Fangraphs and the grammar police

Tangotiger posted something the other day asking readers if they liked Fangraphs. There were mixed reviews. Since I know you want to know what I think, here's what I wrote:

I visit Fangraphs and B-Ref daily. I’d say most days I visit each site more than once. However, I rarely visit Fangraphs for anything other than their stats. The quality of the articles they publish is very poor in my opinion. If there’s an article Tango or MGL links to I’ll read it and it’s usually good, but there’s so much stuff on there I’d classify as garbage. As a result, I only read the blogs that people have linked to.

I'm curious what OV readers think of Fangraphs too.

Also, one of the complaints was about poor spelling or grammar or something like it. I have no problem with people pointing out a spelling error.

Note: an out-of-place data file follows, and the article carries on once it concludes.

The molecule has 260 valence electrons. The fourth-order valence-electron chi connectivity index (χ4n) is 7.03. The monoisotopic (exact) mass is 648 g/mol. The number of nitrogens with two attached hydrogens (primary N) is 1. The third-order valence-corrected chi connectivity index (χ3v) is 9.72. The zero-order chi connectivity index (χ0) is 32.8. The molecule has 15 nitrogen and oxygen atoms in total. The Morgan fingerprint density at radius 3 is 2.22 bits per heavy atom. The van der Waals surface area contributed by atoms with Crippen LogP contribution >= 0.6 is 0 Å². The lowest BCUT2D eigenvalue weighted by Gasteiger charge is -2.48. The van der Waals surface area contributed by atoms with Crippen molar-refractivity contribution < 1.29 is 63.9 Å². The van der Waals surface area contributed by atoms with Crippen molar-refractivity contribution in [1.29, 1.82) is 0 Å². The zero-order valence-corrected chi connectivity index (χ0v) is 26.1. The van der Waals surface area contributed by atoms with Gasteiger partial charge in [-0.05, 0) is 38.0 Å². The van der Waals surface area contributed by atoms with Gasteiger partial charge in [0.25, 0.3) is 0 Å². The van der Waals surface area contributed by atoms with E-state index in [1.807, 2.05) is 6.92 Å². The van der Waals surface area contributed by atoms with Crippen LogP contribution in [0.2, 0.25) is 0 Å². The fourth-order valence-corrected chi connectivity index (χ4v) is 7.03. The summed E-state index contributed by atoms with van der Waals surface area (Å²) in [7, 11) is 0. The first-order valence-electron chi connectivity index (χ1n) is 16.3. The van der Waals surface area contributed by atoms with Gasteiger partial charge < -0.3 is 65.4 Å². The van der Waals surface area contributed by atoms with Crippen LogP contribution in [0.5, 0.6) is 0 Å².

I agree with Ken/87. I don’t care about typos and don’t even proof-read my own blogs, but if someone points out an error I either take the time to correct it (usually not) or ignore it. It’s never bothered me that someone has pointed out a typo that I made. As a result, the comment about my typo is lost without everyone on the site drawing even more attention to it. Like Ken, I definitely find the negative reaction to such comments more annoying because it highlights the error further when it didn’t need to be.

it reminds me of the sites where some commenter will ask a question and then you have 8 commenters telling the person to look back at the last thread for the answer. Just answer the damn question or ignore it.

Take the last thread here, RC pointed out an error in the Cubs record. I had them at 58-59 and they obviously are not that. I corrected it. It's important to the article and I'm glad he pointed it out. Had he pointed out a spelling error I'd probably have just ignored the comment, but not because I find it irritating that someone would point out a spelling error. It just doesn't bother me (a spelling error or someone pointing it out).

I'm wondering what your thoughts are on the grammar police.

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